Work your plan. Your plan will help you fulfill your purpose. In knowing specifically why you are networking, it will set up a better scenario for you to connect with your audience of interest. Networking can be akin to a large speed dating game. Those that are successful ask the best questions and listen intently. Be ready with interrogatives that allow your conversation partner to tell you about them. Using questions starting with what, when, why, how, etc allows the information to flow. If what you are hearing is of no interest, graciously disengage and move on.
Pay it forward. If you hold any stock in Karma, this is for you. Most of the folks we will meet will not be our target audience. Some will be looking for a job or have a need you can help them with. Consider making an introduction, giving away copies of e-books you are enthusiastic about, or helping someone tweak their resume. A productive approach when networking is to give with no expectation of getting a return. When you do this sincerely, people recognize it and appreciate it.
Two more things that don’t start with a P.
Be aware of the non-verbal signals you are getting and giving. Body language is important and can be very helpful if you are aware of it.
Keep your promises. If you say you will follow up with someone, make sure you do. It builds your personal brand.
Pattie Simone, Profit Alchemist @ Marketing-Advantage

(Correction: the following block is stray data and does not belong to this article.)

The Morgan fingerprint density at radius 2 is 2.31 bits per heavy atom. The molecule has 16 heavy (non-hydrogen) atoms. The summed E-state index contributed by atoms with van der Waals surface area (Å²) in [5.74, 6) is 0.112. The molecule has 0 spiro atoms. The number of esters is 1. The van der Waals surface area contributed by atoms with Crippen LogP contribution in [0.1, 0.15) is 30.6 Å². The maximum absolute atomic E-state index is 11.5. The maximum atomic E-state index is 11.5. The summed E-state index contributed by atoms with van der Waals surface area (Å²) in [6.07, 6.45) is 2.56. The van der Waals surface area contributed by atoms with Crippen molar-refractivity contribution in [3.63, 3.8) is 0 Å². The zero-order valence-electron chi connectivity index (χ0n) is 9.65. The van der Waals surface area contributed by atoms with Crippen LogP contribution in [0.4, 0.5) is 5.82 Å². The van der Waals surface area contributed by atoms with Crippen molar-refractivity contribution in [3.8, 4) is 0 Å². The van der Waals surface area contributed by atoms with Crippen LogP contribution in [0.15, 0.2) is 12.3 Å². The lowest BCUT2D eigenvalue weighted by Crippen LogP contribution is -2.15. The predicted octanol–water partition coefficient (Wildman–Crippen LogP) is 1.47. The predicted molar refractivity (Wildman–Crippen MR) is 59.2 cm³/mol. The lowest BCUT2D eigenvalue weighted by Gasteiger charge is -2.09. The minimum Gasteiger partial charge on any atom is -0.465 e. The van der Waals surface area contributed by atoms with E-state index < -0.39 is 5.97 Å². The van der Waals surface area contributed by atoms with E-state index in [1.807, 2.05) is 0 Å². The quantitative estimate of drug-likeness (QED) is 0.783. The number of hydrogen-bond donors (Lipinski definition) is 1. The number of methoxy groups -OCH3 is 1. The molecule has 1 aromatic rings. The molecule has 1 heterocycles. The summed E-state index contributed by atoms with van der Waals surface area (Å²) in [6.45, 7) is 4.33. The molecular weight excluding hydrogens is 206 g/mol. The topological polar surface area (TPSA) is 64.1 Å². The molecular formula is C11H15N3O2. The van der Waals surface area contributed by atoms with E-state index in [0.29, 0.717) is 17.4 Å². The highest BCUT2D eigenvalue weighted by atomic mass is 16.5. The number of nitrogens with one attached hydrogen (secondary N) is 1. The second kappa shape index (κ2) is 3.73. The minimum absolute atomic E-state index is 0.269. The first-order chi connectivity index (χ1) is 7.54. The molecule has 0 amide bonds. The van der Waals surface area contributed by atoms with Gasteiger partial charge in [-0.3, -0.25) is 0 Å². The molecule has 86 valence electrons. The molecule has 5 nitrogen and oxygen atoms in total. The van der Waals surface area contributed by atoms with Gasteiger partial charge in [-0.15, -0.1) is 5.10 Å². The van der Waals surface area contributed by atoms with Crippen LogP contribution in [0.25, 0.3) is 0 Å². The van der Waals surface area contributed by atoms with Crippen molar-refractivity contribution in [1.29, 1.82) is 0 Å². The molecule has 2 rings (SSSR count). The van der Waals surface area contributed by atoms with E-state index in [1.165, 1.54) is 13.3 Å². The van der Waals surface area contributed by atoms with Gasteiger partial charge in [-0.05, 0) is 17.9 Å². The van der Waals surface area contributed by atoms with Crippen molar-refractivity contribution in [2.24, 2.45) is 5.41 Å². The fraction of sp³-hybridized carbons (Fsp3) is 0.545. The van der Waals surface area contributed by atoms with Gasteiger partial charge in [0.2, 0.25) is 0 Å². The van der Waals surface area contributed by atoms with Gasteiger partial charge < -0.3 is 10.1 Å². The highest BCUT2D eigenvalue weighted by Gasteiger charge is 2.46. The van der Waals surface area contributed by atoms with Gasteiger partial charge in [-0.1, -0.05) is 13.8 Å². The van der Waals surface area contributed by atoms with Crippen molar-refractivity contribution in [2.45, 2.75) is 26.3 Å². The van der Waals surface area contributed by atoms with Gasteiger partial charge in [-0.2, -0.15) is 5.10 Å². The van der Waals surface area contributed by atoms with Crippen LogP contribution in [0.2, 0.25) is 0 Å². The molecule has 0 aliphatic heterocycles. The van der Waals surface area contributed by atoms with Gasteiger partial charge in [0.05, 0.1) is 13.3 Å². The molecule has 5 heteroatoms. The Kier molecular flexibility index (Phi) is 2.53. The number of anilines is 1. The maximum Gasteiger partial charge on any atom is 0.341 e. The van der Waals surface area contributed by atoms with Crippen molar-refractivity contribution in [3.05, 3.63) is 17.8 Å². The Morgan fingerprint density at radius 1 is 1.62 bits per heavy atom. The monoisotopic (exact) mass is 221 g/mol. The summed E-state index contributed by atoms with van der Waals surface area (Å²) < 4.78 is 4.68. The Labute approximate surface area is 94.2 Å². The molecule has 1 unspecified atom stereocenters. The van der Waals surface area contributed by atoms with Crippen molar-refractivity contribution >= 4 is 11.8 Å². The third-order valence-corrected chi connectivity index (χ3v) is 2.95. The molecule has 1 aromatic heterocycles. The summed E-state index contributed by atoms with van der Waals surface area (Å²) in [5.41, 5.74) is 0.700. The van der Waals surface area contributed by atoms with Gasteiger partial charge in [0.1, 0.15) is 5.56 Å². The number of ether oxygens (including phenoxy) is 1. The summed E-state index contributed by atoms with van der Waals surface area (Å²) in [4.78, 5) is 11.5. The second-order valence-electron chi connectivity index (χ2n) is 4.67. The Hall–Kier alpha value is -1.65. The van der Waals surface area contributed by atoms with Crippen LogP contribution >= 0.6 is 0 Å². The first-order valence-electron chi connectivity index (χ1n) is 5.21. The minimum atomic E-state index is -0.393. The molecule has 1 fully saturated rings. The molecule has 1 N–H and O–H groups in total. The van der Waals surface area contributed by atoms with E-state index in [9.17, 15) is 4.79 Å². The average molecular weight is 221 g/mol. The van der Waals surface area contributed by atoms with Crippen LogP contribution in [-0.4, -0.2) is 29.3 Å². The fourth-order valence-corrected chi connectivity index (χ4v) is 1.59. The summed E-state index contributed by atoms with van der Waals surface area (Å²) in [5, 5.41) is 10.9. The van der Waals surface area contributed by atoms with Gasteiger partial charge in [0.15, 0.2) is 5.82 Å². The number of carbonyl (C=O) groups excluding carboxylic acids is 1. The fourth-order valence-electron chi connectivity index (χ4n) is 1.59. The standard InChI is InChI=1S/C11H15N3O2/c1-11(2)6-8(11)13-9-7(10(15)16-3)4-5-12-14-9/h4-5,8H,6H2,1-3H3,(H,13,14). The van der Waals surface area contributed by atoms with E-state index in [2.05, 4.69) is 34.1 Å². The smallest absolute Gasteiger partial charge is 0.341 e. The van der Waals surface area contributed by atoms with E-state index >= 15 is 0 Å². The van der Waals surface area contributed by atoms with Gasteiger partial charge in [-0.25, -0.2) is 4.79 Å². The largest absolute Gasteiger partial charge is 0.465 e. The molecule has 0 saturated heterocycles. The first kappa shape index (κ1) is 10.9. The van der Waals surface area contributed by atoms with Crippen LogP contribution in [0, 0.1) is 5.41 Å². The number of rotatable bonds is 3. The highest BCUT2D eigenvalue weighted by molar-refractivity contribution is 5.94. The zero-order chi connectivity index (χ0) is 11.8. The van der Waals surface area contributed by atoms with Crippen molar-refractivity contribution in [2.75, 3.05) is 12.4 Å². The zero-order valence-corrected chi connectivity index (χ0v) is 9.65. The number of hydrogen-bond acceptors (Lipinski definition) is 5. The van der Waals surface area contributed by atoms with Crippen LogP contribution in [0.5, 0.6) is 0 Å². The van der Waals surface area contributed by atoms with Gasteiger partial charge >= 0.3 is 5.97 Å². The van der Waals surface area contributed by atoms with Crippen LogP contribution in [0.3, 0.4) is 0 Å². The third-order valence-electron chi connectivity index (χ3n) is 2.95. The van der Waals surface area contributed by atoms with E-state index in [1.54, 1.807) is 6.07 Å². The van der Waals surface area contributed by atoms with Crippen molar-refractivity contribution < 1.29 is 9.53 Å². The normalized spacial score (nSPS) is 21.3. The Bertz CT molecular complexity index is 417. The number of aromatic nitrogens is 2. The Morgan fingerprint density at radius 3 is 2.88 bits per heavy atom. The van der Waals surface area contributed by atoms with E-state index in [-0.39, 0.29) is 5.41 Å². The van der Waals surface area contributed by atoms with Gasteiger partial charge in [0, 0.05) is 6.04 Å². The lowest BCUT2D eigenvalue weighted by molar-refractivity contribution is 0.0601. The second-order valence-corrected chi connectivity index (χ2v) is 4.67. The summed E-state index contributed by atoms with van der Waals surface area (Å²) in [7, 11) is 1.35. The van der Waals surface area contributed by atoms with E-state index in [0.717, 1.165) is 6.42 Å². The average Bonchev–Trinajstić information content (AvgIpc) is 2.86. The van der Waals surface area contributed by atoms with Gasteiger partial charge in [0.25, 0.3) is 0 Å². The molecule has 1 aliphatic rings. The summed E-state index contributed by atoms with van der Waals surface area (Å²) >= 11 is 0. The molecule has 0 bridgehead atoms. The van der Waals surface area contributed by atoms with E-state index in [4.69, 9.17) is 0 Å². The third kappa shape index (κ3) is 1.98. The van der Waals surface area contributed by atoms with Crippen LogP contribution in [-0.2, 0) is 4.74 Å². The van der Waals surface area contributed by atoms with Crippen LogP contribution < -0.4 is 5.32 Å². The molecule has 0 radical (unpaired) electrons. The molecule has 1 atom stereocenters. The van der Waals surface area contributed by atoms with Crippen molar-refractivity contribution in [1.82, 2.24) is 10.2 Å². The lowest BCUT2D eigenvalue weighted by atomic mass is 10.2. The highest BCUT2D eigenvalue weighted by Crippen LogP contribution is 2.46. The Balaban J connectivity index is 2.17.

Networking is incredibly valuable to your ultimate success for entrepreneurs or career path folks. When you get out in front of people – whether through interactions on social networks or by attending conferences or other business gatherings – strategic networking is all good.
I’ve found a mix of online, phone and face-to-face networking works best. Each enables opportunities to find new leads, share information, weigh in on new or ongoing discussions, and ask questions about how others dealt with issues you may be facing now.
Remember one thing – networking is a 2 way street, so it’s not all about you. The most important tip I learned from another savvy networker involves less talking and more listening. Networking via listening – to various attendee conversations, to info shared by event, Conference and workshop speakers – enables you to learn new tips, keep pace with industry doings and gain valuable perspective. Great listening positions you to ask the right questions, offer better referrals and suggestions, and get the right kind of recommendations and intros to strong potential clients and partners.